I can’t believe how much stuff I have accumulated in the last two years… I suspect I have hoarding issues… but you never know when that empty jar might come in handy for something. In the words of the oracle, Winnie-the-Pooh, about his Useful Pot To Keep Things In: “You can keep anything in it, it’s Very Useful like that”. Perhaps these issues stem from my childhood…
I’ll be sending my precious things back to Australia, and I’m trying to be pragmatic about whether they are worth the cost of transport. It can be a tough decision… is that favourite shirt that cost $5 really worth another $5 to transport back home, especially if I won’t remember that I owned it until I open the box again in a year – or more, lets face it most of us have unopened boxes of guff from previous lodgings that we have no idea what’s in them. I can’t even remember what I have in storage in Australia, but I’m sure I figured I wouldn’t be able to live without it when I packed it all away.
I gave myself a rest day today, my legs were a little tired and stiff when I woke up this morning. I have clocked up a bit over 200km in the last few days so I think I’ve earned it. I’ve been trying to train in all weather conditions, but I have to admit that sopping wet days are not exactly inspiring. Especially when even the sunflowers look depressed by the weather. I also seem to have developed the knack of heading out for a training session when a head-wind hits both on the way up the lake and on the way back – a real gift.
My favourite part of riding around Dali is the amazing smiles I get from the locals as they are going about their business. The head-nod of recognition is truly international, and I often feel like one of those strange toy dogs you see in the back of cars whose heads are perpetually bobbing up and down. One thing that still amuses me is the tendency of the locals to call out “hello!”, but only after you’ve ridden by. Initially I tried turning in the saddle to acknowledge them, but this proved to be a bad idea as it affects your steering considerably. It’s all fine and good to return the greeting, but the inevitable loss of control that results makes for a rough training session, and the expression of fear turns a friendly greeting into something less than amicable. In the interests of international relations, I’ve adopted the over-the-shoulder wave as a compromise.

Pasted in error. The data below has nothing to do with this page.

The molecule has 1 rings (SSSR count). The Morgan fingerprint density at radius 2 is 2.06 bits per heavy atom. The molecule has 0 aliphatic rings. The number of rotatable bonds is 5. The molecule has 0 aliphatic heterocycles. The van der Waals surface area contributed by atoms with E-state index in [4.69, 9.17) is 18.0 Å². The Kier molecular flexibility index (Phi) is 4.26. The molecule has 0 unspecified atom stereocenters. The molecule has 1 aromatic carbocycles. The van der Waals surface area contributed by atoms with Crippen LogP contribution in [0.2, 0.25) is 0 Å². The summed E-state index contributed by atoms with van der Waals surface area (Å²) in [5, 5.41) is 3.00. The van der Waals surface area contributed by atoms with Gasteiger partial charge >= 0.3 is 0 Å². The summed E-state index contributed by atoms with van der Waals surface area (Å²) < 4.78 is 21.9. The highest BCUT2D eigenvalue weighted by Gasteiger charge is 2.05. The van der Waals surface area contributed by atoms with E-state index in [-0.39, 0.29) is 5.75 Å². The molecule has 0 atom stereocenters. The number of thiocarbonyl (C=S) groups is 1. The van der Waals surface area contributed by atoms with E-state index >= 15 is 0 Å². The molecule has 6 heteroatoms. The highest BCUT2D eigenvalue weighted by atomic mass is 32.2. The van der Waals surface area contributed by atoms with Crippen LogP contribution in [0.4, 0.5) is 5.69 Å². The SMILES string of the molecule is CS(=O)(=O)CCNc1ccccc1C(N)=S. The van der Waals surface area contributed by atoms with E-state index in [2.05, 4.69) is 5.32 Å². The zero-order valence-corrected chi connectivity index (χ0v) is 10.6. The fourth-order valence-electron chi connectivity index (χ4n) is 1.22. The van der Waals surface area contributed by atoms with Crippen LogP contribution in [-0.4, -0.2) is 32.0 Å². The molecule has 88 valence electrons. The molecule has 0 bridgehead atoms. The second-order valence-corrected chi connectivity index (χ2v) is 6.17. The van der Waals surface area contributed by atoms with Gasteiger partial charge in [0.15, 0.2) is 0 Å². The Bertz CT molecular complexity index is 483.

Returning to one of my favourite topics: road use in China. The roads over here are an extension of public space. They are not the sole domain of vehicles, but areas that are for free use by all. While exploring the area on bicycle, I’ve been contributing to the agricultural output of the region. It seems that the logical method for threshing the seeds out of weed-like plants is to use the passing traffic instead of a dedicated machine. Farmers place their crops on the road and it is the traffic passing over said crops that thresh out the seeds. This is all good when you are in a truck or a car, but there is a limit to the contribution that a bicycle can make to this endeavour, particularly when the crop is at least a foot deep and covers both lanes of the road.
At the moment it is fish-drying season on the roads. One lane is entirely taken up with little white fish being dried on netting laid on the black tarmac. Most of the way up to Tao Yuan is taken up with this process, and the smell is challenging to say the least. It’s like a bait shop that has been without refrigeration for a week.
Another odour challenge is the pig-sty fertiliser that is being transported on tractors, piled at least 2.5m above the height of the trailer. The by-product of this, particularly during wet weather, is not pleasant and a face mask becomes mandatory. The height and density is testament to the farmers ability to pack a vehicle as full as it will go, even Poppy (my father, an engineer and expert at fitting stuff into tight spaces) would be impressed.
A big shout-out to Ian and Jen for their generous donations to my fundraising efforts, cheers guys! If you would like to make a donation, just follow this link: how to donate. Remember, all the money raised goes directly to the Cancer Council of Victoria, and all donations are tax-deductible for Australian citizens. Melanoma is a serious health problem for Aussies, so think of your donations as a kind of insurance… just trying out some psychological manipulation, let me know if it works!
As always, I hope you are doing amazing things with amazing people and are surrounded by love and happiness.